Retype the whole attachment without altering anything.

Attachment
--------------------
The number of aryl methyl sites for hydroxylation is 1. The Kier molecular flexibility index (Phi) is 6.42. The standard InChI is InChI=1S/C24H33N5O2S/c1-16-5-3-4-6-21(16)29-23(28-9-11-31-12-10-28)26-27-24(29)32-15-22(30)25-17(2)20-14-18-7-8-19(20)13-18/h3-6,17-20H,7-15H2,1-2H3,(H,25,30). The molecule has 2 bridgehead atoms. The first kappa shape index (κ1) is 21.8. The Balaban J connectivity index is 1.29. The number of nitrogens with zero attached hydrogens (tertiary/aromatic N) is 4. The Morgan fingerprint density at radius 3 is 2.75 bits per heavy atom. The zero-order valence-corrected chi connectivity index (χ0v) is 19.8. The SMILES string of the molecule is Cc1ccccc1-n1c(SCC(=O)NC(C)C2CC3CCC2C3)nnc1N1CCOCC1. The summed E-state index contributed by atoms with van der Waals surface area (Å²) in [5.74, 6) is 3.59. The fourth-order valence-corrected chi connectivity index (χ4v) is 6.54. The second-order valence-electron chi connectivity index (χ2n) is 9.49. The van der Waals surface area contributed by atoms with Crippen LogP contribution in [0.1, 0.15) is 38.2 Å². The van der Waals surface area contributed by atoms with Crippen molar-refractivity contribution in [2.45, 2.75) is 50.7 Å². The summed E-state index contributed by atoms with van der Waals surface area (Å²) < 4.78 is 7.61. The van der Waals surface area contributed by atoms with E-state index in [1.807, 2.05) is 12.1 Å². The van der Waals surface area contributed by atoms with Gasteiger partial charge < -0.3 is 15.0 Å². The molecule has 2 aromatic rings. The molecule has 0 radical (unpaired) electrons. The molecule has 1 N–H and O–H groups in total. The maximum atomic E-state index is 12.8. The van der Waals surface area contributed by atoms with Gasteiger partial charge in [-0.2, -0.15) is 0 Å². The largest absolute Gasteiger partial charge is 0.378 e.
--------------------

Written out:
The number of aryl methyl sites for hydroxylation is 1. The Kier molecular flexibility index (Phi) is 6.42. The standard InChI is InChI=1S/C24H33N5O2S/c1-16-5-3-4-6-21(16)29-23(28-9-11-31-12-10-28)26-27-24(29)32-15-22(30)25-17(2)20-14-18-7-8-19(20)13-18/h3-6,17-20H,7-15H2,1-2H3,(H,25,30). The molecule has 2 bridgehead atoms. The first kappa shape index (κ1) is 21.8. The Balaban J connectivity index is 1.29. The number of nitrogens with zero attached hydrogens (tertiary/aromatic N) is 4. The Morgan fingerprint density at radius 3 is 2.75 bits per heavy atom. The zero-order valence-corrected chi connectivity index (χ0v) is 19.8. The SMILES string of the molecule is Cc1ccccc1-n1c(SCC(=O)NC(C)C2CC3CCC2C3)nnc1N1CCOCC1. The summed E-state index contributed by atoms with van der Waals surface area (Å²) in [5.74, 6) is 3.59. The fourth-order valence-corrected chi connectivity index (χ4v) is 6.54. The second-order valence-electron chi connectivity index (χ2n) is 9.49. The van der Waals surface area contributed by atoms with Crippen LogP contribution in [0.1, 0.15) is 38.2 Å². The van der Waals surface area contributed by atoms with Crippen molar-refractivity contribution in [2.45, 2.75) is 50.7 Å². The summed E-state index contributed by atoms with van der Waals surface area (Å²) < 4.78 is 7.61. The van der Waals surface area contributed by atoms with E-state index in [1.807, 2.05) is 12.1 Å². The van der Waals surface area contributed by atoms with Gasteiger partial charge < -0.3 is 15.0 Å². The molecule has 2 aromatic rings. The molecule has 0 radical (unpaired) electrons. The molecule has 1 N–H and O–H groups in total. The maximum atomic E-state index is 12.8. The van der Waals surface area contributed by atoms with Gasteiger partial charge in [-0.2, -0.15) is 0 Å². The largest absolute Gasteiger partial charge is 0.378 e.